From what we've played, : a refined version of the free-form, tactically dense combat in the first game. And the tools available on the backend of the Game Master mode are robust. I can't wait to see the custom campaigns and maps that start popping up in the Steam Workshop. Game Master mode is expected to arrive when Divinity: Original Sin 2 leaves Early Access later this year.
During Larian Studios' hugely successful Divinity: Original Sin 2 Kickstarter campaign, backers were given the opportunity to vote for their favourite skill schools that'd be introduced as Stretch Goals at a later date. To this end, as part of the project's 35th Update, the early accessible role-player has now added Summoning and Polymorphing to its sorcery-endowed bounds.
To mark the occasion Larian has also launched two separate trailers, both of which explore the new abilities from distinctly different angles. The first is a shorter, more generic cinematic which skims the specifics inside two and a quarter minutes:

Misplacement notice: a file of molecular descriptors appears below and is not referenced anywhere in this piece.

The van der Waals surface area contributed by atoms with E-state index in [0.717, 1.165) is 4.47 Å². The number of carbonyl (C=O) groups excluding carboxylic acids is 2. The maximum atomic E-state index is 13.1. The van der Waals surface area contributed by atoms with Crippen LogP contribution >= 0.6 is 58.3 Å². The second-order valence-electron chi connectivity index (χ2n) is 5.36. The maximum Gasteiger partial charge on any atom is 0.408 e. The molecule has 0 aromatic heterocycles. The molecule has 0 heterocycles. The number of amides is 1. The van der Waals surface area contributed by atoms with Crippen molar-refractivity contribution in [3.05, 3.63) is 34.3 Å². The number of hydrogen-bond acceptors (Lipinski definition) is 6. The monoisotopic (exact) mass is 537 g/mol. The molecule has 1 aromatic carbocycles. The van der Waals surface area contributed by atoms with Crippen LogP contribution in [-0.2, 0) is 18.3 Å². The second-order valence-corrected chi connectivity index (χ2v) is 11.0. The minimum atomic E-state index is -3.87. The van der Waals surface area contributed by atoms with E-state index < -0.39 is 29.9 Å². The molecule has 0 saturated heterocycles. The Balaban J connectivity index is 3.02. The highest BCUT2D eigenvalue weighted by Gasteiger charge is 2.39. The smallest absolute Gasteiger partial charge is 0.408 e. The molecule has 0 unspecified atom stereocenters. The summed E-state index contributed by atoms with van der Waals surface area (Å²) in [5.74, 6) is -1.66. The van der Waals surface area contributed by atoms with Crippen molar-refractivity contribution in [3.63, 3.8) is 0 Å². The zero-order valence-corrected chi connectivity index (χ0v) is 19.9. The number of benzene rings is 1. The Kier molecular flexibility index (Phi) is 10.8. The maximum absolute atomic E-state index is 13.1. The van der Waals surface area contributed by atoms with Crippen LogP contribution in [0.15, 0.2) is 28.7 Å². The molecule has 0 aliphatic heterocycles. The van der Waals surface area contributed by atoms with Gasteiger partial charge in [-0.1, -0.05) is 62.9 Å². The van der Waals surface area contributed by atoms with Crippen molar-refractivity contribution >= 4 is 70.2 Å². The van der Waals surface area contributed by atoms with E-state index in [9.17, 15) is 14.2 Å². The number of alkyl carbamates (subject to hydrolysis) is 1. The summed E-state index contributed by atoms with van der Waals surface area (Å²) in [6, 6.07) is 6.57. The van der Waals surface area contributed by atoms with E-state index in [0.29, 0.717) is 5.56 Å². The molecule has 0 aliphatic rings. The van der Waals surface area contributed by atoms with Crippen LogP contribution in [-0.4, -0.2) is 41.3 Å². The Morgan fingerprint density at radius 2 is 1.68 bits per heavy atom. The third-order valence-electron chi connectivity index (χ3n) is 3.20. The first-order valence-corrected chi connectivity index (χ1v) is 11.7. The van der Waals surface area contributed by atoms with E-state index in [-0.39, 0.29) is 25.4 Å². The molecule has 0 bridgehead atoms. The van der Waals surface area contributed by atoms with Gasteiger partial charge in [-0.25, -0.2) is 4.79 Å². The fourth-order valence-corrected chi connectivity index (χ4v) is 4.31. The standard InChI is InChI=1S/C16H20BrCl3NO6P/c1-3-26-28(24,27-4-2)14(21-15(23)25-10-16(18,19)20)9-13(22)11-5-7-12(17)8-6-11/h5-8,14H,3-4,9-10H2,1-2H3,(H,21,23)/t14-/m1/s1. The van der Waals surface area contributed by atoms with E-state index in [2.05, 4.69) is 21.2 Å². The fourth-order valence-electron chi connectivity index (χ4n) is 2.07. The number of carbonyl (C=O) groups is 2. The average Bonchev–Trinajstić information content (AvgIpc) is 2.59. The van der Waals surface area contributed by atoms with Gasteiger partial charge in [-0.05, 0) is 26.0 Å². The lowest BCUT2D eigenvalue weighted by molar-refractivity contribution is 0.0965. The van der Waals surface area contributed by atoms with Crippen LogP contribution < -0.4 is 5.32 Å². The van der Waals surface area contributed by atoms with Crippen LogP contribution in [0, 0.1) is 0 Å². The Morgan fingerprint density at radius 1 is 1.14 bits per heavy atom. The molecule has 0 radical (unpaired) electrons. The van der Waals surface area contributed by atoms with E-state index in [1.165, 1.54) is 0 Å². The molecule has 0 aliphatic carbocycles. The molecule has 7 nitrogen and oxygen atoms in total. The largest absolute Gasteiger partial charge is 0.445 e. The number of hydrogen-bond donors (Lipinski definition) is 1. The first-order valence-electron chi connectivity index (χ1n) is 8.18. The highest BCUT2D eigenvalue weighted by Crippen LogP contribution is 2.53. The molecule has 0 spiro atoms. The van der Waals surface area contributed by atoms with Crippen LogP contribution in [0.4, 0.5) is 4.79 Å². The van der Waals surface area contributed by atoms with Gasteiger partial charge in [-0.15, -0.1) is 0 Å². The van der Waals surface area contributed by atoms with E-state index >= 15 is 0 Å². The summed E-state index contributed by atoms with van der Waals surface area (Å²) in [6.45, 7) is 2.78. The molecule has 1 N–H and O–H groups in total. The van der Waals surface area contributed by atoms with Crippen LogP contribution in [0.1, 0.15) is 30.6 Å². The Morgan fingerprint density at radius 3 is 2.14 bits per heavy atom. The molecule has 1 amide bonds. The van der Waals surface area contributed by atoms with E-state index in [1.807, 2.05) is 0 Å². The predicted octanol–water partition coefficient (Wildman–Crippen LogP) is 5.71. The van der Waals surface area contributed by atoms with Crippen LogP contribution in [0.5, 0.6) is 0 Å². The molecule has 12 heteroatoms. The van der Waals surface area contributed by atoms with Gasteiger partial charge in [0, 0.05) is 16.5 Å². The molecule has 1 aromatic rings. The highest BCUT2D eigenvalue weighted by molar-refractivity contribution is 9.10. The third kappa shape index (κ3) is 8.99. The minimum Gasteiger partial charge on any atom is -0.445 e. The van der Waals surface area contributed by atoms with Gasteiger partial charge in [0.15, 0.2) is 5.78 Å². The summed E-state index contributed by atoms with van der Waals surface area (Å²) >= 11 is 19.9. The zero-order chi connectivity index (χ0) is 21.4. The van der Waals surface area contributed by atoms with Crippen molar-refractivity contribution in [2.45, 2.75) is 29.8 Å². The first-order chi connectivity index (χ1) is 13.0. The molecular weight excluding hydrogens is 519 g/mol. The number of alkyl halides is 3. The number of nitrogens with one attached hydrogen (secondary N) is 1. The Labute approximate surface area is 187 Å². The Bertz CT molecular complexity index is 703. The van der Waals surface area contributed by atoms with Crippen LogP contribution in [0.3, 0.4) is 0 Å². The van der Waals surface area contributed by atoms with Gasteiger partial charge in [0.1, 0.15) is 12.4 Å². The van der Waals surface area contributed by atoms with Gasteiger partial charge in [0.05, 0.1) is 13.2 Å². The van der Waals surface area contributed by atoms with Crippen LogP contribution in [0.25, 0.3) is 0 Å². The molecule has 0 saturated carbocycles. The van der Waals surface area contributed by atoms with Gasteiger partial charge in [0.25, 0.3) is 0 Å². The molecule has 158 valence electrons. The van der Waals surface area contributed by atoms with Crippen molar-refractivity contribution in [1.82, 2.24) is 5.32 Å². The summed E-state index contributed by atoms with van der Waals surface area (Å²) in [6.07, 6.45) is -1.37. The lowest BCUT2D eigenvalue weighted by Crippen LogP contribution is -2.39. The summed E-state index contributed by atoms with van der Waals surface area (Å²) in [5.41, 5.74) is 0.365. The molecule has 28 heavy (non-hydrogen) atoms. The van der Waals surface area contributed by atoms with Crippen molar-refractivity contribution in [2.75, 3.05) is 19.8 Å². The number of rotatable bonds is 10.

The second, which is far more interesting, sees Larian's Swen Vincke explaining the new schools by way of plates, stuffed alpaca toys, condiments, feather dusters, and rubber kitchen gloves—before diving into the game itself and then offering a more thorough look at both Summoning and Polymorphing in practice.
As detailed via the game's Kickstarter campaign page, the Summoning school lets players conjure personal elementals which match the ground surface they're summoned onto. For example, fire elementals launch fire attacks at foes, while water elementals provide players with healing buffs. The full list of Summoning powers can be found over here.
According to Larian the Polymorph school, on the other hand, was "by far the most popular" skill school in the Kickstarter vote and sees "the best and worst aspects of other creatures" taken to the battlefield. In practice, this has players transforming into specific animals while harnessing specific traits.
There's seven in total en route to Early Access, including:
Divinity: Original Sin 2 is out now on Steam Early Access priced £29.99/$44.99. Full details of both the game's Summoning and Polymorph skill schools can be found here.